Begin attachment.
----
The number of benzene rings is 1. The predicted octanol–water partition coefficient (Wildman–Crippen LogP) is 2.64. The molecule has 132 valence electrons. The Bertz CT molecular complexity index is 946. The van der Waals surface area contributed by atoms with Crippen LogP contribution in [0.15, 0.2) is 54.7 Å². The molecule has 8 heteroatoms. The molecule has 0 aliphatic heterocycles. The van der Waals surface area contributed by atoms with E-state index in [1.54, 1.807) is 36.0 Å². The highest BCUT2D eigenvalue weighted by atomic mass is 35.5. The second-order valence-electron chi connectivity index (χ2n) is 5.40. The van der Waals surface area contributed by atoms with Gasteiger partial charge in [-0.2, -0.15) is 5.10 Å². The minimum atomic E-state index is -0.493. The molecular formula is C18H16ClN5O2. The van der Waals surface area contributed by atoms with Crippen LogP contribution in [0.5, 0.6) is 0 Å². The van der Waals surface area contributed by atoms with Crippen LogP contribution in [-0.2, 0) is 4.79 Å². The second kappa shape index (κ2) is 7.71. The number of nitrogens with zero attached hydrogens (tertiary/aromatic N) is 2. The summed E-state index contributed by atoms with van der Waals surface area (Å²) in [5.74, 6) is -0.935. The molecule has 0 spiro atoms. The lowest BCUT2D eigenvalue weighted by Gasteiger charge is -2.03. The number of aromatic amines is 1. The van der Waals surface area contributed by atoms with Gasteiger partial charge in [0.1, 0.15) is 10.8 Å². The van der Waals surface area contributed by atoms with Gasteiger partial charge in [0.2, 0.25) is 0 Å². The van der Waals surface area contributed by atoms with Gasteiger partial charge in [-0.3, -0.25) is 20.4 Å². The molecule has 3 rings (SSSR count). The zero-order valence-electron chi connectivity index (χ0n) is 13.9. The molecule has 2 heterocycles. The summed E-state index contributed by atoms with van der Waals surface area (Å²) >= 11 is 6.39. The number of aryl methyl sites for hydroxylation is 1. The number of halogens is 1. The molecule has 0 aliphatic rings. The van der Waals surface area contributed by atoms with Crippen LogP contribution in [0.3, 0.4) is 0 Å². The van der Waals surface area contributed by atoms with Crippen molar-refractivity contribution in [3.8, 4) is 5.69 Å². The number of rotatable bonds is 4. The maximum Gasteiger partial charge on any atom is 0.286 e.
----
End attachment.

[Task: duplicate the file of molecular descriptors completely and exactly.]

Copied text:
The number of benzene rings is 1. The predicted octanol–water partition coefficient (Wildman–Crippen LogP) is 2.64. The molecule has 132 valence electrons. The Bertz CT molecular complexity index is 946. The van der Waals surface area contributed by atoms with Crippen LogP contribution in [0.15, 0.2) is 54.7 Å². The molecule has 8 heteroatoms. The molecule has 0 aliphatic heterocycles. The van der Waals surface area contributed by atoms with E-state index in [1.54, 1.807) is 36.0 Å². The highest BCUT2D eigenvalue weighted by atomic mass is 35.5. The second-order valence-electron chi connectivity index (χ2n) is 5.40. The van der Waals surface area contributed by atoms with Gasteiger partial charge in [-0.2, -0.15) is 5.10 Å². The minimum atomic E-state index is -0.493. The molecular formula is C18H16ClN5O2. The van der Waals surface area contributed by atoms with Crippen LogP contribution in [0.5, 0.6) is 0 Å². The van der Waals surface area contributed by atoms with Crippen LogP contribution in [-0.2, 0) is 4.79 Å². The second kappa shape index (κ2) is 7.71. The number of nitrogens with zero attached hydrogens (tertiary/aromatic N) is 2. The summed E-state index contributed by atoms with van der Waals surface area (Å²) in [5.74, 6) is -0.935. The molecule has 0 spiro atoms. The lowest BCUT2D eigenvalue weighted by Gasteiger charge is -2.03. The number of aromatic amines is 1. The van der Waals surface area contributed by atoms with Gasteiger partial charge in [0.1, 0.15) is 10.8 Å². The van der Waals surface area contributed by atoms with Gasteiger partial charge in [0.2, 0.25) is 0 Å². The van der Waals surface area contributed by atoms with Gasteiger partial charge in [-0.3, -0.25) is 20.4 Å². The molecule has 3 rings (SSSR count). The zero-order valence-electron chi connectivity index (χ0n) is 13.9. The molecule has 2 heterocycles. The summed E-state index contributed by atoms with van der Waals surface area (Å²) >= 11 is 6.39. The number of aryl methyl sites for hydroxylation is 1. The number of halogens is 1. The molecule has 0 aliphatic rings. The van der Waals surface area contributed by atoms with Crippen LogP contribution in [0.3, 0.4) is 0 Å². The van der Waals surface area contributed by atoms with Crippen molar-refractivity contribution in [3.8, 4) is 5.69 Å². The number of rotatable bonds is 4. The maximum Gasteiger partial charge on any atom is 0.286 e.